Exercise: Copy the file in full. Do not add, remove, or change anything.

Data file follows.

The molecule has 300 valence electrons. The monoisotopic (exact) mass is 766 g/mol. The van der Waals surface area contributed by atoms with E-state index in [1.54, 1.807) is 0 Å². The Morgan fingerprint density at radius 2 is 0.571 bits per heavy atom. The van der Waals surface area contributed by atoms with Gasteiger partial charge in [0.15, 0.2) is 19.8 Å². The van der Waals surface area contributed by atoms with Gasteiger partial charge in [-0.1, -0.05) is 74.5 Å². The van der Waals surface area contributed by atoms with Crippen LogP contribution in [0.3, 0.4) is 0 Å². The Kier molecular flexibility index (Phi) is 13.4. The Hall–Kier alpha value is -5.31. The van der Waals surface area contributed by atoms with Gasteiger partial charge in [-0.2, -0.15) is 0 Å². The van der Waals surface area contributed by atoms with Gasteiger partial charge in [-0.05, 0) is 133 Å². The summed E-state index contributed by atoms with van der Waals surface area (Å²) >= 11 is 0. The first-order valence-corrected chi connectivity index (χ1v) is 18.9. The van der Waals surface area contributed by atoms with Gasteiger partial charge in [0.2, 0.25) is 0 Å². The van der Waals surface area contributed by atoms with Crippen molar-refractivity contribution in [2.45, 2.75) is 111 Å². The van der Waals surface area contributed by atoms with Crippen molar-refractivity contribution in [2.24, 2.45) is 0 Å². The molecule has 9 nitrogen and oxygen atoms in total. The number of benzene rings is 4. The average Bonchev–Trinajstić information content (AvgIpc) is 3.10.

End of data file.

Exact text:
The molecule has 300 valence electrons. The monoisotopic (exact) mass is 766 g/mol. The van der Waals surface area contributed by atoms with E-state index in [1.54, 1.807) is 0 Å². The Morgan fingerprint density at radius 2 is 0.571 bits per heavy atom. The van der Waals surface area contributed by atoms with Gasteiger partial charge in [0.15, 0.2) is 19.8 Å². The van der Waals surface area contributed by atoms with Gasteiger partial charge in [-0.1, -0.05) is 74.5 Å². The van der Waals surface area contributed by atoms with Crippen LogP contribution in [0.3, 0.4) is 0 Å². The Kier molecular flexibility index (Phi) is 13.4. The Hall–Kier alpha value is -5.31. The van der Waals surface area contributed by atoms with Gasteiger partial charge in [-0.2, -0.15) is 0 Å². The van der Waals surface area contributed by atoms with Gasteiger partial charge in [-0.05, 0) is 133 Å². The summed E-state index contributed by atoms with van der Waals surface area (Å²) >= 11 is 0. The first-order valence-corrected chi connectivity index (χ1v) is 18.9. The van der Waals surface area contributed by atoms with Gasteiger partial charge in [0.2, 0.25) is 0 Å². The van der Waals surface area contributed by atoms with Crippen molar-refractivity contribution in [2.45, 2.75) is 111 Å². The van der Waals surface area contributed by atoms with Crippen molar-refractivity contribution in [2.24, 2.45) is 0 Å². The molecule has 9 nitrogen and oxygen atoms in total. The number of benzene rings is 4. The average Bonchev–Trinajstić information content (AvgIpc) is 3.10.